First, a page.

Barely two weeks earlier, she had transgressed,
screamed in labour; frog-marched to an outhouse;
legs apart, she gave birth standing over
a steel commode, torn, left unstitched;
and the cold-eyed nun moved slow from bead to bead,
asked if it now was worth the few minutes
of passing pleasure.

Kept behind locked doors and iron gates,
a hundred pounds would have bought her freedom -
its lack condemned her to a lifetime of scrubbing
floors or clothes, cutting grass on hands and knees,
mending potholes; no letters, no talk, no bras,
name changed, hair cut, experiments – other parallels;
this the penance for her whore's droppings,
atonement for leading faceless men astray,
for being pretty, for being naive,
for being woman.

And her stolen child, a chattel, shovelled
from home to foster home, exploited, ostracised,
dragged through nettles, sleeping with pigs,
whipped and flogged, pot-bellied for want of food,
unloved, unschooled, a life blighted
and the torment of not understanding why.
A thwarted search for belonging, for a lost mother,
her illegitimate children symbols
of defiance of the church’s power –
they were not meant to meet again,
all part of their shared punishment.

The search for his infant sister,
neglected to death -
where to start among the hundreds
of communal graves; no headstones,
only a home made nail in a granite wall
to mark her anonymous presence;
was she coffined in a shoebox,
was she dumped in at pit filled to the brim
with baby bones? Bastard bones, unworthy
of investigation, of explanation.

So, we resealed the slabs that hid our sad, sordid secrets;
said prayers over the uncounted numbers, the unremembered names,
then taught ourselves to forget; taught ourselves to despise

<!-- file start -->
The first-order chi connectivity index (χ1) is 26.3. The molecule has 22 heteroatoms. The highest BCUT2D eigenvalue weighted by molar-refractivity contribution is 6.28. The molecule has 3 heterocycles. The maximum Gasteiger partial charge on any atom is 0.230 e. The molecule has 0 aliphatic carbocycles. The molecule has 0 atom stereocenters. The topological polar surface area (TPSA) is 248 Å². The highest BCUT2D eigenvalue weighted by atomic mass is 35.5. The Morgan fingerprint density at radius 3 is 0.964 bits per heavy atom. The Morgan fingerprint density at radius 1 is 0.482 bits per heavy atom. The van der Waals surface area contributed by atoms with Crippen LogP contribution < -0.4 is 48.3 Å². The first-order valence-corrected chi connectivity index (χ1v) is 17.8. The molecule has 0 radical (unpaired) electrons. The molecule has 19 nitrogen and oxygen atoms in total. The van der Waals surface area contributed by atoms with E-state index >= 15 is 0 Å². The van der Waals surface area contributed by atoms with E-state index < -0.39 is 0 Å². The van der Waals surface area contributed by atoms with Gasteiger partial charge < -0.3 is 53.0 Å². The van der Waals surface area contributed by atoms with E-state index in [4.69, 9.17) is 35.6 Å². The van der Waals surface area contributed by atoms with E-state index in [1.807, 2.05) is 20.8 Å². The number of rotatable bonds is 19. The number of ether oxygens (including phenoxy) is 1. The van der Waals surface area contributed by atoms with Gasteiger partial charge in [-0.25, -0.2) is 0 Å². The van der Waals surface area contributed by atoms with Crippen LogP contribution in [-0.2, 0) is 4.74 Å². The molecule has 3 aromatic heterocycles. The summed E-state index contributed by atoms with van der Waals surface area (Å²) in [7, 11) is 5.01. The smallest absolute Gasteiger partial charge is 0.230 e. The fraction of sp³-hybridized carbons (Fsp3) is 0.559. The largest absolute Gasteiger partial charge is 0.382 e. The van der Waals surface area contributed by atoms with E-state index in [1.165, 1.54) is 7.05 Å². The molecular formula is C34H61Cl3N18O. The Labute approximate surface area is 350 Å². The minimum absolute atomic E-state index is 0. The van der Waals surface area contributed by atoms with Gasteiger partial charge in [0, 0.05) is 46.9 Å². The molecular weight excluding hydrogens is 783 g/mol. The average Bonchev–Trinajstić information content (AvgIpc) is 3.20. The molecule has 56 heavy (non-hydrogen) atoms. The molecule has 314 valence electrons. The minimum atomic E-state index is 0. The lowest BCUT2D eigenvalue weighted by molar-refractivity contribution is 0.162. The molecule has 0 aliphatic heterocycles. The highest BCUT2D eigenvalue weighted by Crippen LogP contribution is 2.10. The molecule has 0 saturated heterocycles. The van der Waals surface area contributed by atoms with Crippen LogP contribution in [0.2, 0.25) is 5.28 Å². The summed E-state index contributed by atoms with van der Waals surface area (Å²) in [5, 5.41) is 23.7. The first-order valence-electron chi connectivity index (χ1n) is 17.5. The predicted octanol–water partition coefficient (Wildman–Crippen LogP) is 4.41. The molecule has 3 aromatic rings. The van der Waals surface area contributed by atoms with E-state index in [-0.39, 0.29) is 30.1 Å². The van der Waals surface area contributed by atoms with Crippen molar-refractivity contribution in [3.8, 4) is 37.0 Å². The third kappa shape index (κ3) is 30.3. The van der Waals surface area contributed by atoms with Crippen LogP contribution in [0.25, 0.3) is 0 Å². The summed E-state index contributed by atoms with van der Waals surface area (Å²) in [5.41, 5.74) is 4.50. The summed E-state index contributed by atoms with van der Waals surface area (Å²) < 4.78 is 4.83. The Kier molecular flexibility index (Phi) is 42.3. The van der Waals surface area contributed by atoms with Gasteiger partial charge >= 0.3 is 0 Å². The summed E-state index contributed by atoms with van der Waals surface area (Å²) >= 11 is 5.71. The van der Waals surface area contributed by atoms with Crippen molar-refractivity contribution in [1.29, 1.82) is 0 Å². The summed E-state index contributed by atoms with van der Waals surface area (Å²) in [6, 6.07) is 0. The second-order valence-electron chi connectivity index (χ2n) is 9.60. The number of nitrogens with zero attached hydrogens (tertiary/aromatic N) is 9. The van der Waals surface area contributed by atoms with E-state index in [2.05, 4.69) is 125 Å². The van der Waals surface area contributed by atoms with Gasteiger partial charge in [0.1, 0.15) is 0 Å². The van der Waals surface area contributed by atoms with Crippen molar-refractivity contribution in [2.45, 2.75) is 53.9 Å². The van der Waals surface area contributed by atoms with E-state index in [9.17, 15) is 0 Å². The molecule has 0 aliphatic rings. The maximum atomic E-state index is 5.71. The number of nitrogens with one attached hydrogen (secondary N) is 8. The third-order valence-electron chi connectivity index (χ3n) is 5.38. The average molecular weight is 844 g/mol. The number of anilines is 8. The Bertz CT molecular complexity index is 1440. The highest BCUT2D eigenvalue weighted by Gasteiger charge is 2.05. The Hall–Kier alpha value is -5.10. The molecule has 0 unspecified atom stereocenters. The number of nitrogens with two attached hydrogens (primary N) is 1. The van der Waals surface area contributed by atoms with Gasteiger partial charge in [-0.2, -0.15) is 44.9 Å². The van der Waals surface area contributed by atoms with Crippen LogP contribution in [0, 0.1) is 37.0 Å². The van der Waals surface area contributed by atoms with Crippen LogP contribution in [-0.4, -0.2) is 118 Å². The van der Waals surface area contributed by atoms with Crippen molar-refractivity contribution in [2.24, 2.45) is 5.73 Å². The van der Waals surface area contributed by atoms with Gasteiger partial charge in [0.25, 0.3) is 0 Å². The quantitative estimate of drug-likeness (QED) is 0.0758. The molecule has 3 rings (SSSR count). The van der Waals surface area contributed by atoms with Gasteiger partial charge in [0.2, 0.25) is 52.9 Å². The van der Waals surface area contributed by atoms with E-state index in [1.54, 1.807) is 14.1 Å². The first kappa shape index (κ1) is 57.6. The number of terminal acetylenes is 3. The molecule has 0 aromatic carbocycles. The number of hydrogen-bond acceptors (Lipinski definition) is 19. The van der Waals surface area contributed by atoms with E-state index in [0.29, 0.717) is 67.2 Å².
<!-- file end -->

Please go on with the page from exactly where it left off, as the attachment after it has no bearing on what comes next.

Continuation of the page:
and abuse and punish girls, stole their children,
buried them without respect or dignity;
crossed ourselves, smug in a theocracy that rained
Hail Marys and Holy Rosarys and Our Fathers
from one Saint Swithen's Day to the next. Our fathers?
What of our unblamed fathers, skulking in anonymity;
what of our church that created the sin, allotted the blame,
turned our minds; what of our state, supine in its collusion,
blind-eyed to the brutality carried out in its name.
Fools, did they not know that innocence, wronged,
never rests, that we would not escape its haunting?

© Michael Gallagher.


Still in Kerry. “ The apparel oft proclaims the man. " So said the Bard. And of course, there is some validity in the line. What we wear tells a lot about us. For instance, showy clothes may suggest that the wearer is a superficial type of person. But what does the clothes choice of Irish men tell us about them? Threads by Paul Galvin enlightens us. With lines like, “Tailored suits are through we can examine men’s relationship with clothing.”

Paul Galvin was born on November 02nd 1979, in Lixnaw, County Kerry. He played Gaelic football with his local club Finuge, his divisional side Feale Rangers, and for the Kerry County team between 2003 and 2014. Galvin had the honour of being named as the 1000th All-Star Award. He also represented Ireland in the 2004 International Rules Series. As a teacher, he moulded the minds of the young in his native Kerry for years.

Then as a thirty-year-old he embarked on a new career, as a clothes designer. To date, he has created fifteen men’s collections with Dunne’s Stores. "Threads" is a well-researched collection of the stories of Irish men who were an integral part of the culture and fashions of their time. The information he collected is assimilated and written as only a north Kerryman could do it. Should this book be described as an encyclopaedia? In 1962 a schoolmate brought Indian ink back from England and I stupidly, tattooed blue spots on my fingers. Why am I telling you about my defaced digits? Because until now I didn’t know that Samuel F. O’Reilly, born in 1854 in Waterbury, Connecticut invented the tattoo gun. In the chapter "Tattooed Man" the author from Lixnaw imparts that information.